A 21-year old Russian tank commander, Sergeant Vadim Shysimarin, has been tried and sentenced to life imprisonment in the Ukraine for the murder of a civilian. This is the first war crimes trial arising out of Russia’s ‘special military operation’ – a label which does not exempt any of the combatants from the law of ‘armed conflict’.
A mountain of evidence of further war crimes is being built up by Ukraine, by supporting countries and by international organisations such as the International Criminal Court, the UN Human Rights Commission and the Organisation for Security and Cooperation in Europe. Ukrainian authorities are reported to have registered over 11,000 war crimes for investigation, identified more than 5,000 Russian soldiers and prepared over 40 cases for prosecution. (Guardian, 13 May 2022)
Australia’s former Attorney General, Michaelia Cash, also joined in the hunt along with the US, UK, Canada and New Zealand, stressing her determination ‘to ensure that every perpetrator faces justice’. Trials within Australia’s jurisdiction are also on the table. (‘Australia backs war crime probes’, Canberra Times, 21 May 2022)
Gathering evidence has been made easier by Russia’s undiscriminating brutality and by videos from ubiquitous mobile phones, CCTV and drones. Some of these accounts may be fabrications as Ramesh Thakur has pointed out (Pearls and Irritations, 21 May 2022) – but only some. Russia’s assertion that its forces have not committed any war crimes at all is met with incredulity, even anger.
For decades western governments have been advocating and developing universal laws to govern all substantial armed conflicts. War crimes trials – even of Putin himself – seem to be a proper and necessary way of dealing with atrocity. In the West, at least, public opinion is being primed to expect large-scale trials such as followed WW II. The first war crimes trial in Ukraine, however, illustrates some of the legal, ethical and political traps into which these efforts may fall.
The trial of Sergeant Shysimarin which is likely to go to appeal is, first of all, a test of Ukrainian justice. The accused needs to be effectively represented and the ultimate verdict must not appear politically-driven. Reports that Ukraine is prepared to charge some of its own soldiers with mistreating prisoners, if true, would bolster the claim that a government at war is able to dispense justice impartially. Yet there remains a concern that a nation prosecuting enemies who have inflicted grievous harm on its citizens will indulge in what might be called not ‘victor’s justice’ but ‘captor’s justice’. Calls for an international tribunal are intended to avoid this problem.
A second issue was raised by Shysimarin’s lawyer. The defence of superior orders was offered but this was correctly rejected by the court (though it is a factor that could have led to mitigation of the sentence and may do so on appeal). More difficult to resolve was the argument that the victim was using his mobile phone to report the location of Russian troops to Ukrainian forces. Determining when a civilian is actively engaged in combat and is consequently a legitimate target is often difficult, especially in the midst of combat operations. Australia’s experience in Afghanistan also demonstrated this problem.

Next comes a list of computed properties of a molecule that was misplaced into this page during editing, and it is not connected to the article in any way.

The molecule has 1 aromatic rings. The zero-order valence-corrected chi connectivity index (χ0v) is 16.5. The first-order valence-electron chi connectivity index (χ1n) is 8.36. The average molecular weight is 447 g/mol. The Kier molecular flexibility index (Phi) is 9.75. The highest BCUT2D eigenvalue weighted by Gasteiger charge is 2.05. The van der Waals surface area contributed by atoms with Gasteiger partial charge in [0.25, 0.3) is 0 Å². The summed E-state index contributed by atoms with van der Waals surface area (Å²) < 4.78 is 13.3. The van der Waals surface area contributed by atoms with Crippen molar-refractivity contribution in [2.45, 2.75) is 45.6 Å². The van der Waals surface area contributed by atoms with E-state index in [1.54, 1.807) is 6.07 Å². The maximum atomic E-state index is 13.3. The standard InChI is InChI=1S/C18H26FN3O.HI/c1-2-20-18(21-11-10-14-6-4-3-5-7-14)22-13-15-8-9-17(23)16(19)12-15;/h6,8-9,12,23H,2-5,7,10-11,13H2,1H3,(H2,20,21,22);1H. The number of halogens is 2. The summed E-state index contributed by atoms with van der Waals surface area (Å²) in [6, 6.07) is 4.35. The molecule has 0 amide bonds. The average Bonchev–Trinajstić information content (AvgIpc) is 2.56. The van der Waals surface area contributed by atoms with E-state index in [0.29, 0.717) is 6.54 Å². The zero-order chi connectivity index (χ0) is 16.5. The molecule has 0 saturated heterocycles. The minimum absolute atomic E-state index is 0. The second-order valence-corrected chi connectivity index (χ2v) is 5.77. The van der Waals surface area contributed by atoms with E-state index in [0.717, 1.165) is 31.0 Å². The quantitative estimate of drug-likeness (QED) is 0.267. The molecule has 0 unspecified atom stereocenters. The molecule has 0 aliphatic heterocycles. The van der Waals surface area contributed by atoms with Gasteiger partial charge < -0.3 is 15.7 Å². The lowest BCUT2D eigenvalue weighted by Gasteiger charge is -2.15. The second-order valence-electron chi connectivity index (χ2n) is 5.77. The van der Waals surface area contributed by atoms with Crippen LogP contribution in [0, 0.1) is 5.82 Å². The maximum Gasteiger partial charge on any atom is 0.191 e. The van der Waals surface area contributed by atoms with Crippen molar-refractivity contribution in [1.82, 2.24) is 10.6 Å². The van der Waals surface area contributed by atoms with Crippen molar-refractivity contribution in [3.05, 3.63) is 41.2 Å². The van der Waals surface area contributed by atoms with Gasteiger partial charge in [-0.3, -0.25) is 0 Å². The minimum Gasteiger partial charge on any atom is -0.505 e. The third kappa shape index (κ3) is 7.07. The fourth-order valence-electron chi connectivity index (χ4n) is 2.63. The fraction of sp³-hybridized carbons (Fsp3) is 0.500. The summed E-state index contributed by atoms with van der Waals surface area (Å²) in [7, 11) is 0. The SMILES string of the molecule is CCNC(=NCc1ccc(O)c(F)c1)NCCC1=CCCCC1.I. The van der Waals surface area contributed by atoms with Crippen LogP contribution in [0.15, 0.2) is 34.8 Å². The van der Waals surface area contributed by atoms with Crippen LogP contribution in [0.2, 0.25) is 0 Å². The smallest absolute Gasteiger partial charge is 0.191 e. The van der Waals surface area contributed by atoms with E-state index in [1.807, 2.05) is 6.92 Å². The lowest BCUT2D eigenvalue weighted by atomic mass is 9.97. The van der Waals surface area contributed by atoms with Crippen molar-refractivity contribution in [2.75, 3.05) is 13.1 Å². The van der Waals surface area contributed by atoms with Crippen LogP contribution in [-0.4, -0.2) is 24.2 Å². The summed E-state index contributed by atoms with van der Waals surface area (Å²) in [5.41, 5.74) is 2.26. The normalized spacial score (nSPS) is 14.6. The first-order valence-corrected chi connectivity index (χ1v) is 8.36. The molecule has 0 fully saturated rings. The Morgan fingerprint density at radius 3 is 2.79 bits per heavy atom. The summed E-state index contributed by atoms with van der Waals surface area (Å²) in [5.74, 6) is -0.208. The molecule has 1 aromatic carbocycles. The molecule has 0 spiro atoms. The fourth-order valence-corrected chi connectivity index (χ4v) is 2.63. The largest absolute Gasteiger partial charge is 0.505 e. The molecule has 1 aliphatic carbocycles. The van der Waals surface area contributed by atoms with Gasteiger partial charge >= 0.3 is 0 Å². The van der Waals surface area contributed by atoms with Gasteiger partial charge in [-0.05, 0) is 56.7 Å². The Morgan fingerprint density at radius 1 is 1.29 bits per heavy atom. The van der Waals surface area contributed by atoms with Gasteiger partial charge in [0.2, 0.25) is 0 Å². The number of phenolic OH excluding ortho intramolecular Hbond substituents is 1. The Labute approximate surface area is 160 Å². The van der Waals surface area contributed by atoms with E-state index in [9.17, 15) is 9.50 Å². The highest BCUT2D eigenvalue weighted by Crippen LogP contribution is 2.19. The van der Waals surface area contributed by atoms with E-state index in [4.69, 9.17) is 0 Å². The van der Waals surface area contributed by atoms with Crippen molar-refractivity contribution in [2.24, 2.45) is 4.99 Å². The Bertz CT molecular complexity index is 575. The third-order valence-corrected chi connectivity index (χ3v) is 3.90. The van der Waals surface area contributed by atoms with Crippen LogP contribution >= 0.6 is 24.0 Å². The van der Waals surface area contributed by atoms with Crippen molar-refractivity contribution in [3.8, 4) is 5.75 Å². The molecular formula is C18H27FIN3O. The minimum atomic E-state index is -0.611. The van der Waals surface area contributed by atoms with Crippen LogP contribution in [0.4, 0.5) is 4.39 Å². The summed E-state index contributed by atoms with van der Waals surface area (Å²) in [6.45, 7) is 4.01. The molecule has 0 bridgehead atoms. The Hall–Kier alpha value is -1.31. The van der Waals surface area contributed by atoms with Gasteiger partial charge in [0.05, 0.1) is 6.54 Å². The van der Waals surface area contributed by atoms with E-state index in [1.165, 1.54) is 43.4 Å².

A third issue arises from the fact that a single individual was put on trial. Sergeant Shysimarin was unlucky enough to be taken prisoner. Many thousands of Russian soldiers who may be just as guilty will not be captured and will never face trial. More problematically, those responsible for planning the war, determining the strategy and ordering the commission of war crimes are also likely to escape prosecution. If, in the end, a few lowly ranked Russian soldiers are punished, this will be little more than tokenism.
But putting prisoners of war on trial must also be seen in its wider military and political context. From a Russian soldier’s point of view, being captured could well mean life imprisonment; he may possibly be deterred from committing war crimes but also be more ready to fight on rather than surrender. At the same time Russia has raised the possibility that it will put Ukrainian soldiers on trial, perhaps for armed rebellion or terrorism against the ‘recognised’ authorities in the ‘Peoples Republics’ of Luhansk and Donetz. No doubt they would be found guilty. Tit-for-tat war crimes trials have more to do with political bargaining than with enforcing the law.
That politics comes before justice is further illustrated by Ukraine’s indication that it might be prepared to repatriate Sgt Shysimarin in exchange for Ukrainian prisoners held by Russia. The expectation can only be that they would be released on returning to Russia. The Kremlin would declare their soldiers to be innocent, convicted for purely political reasons. Such exchanges would hardly amount to doing justice.
Turning a blind eye to war crimes, however, may be the only path to achieve a halt to hostilities. Unless Russia is comprehensively defeated militarily or Putin is replaced by a conciliatory leader – neither at all likely – the rush to prosecute will have to be called off sooner or later. Russia will not agree to an end to the fighting unless war crimes prosecutions — including trials in absentia — are dropped. For its part Ukraine will find it easier to abandon the quest for justice than to abandon national territory. Ukraine and its friends may have to swallow this bitter pill.
Dr Hugh Smith AM taught the law and ethics of war as an academic with UNSW at the Australian Defence Force Academy.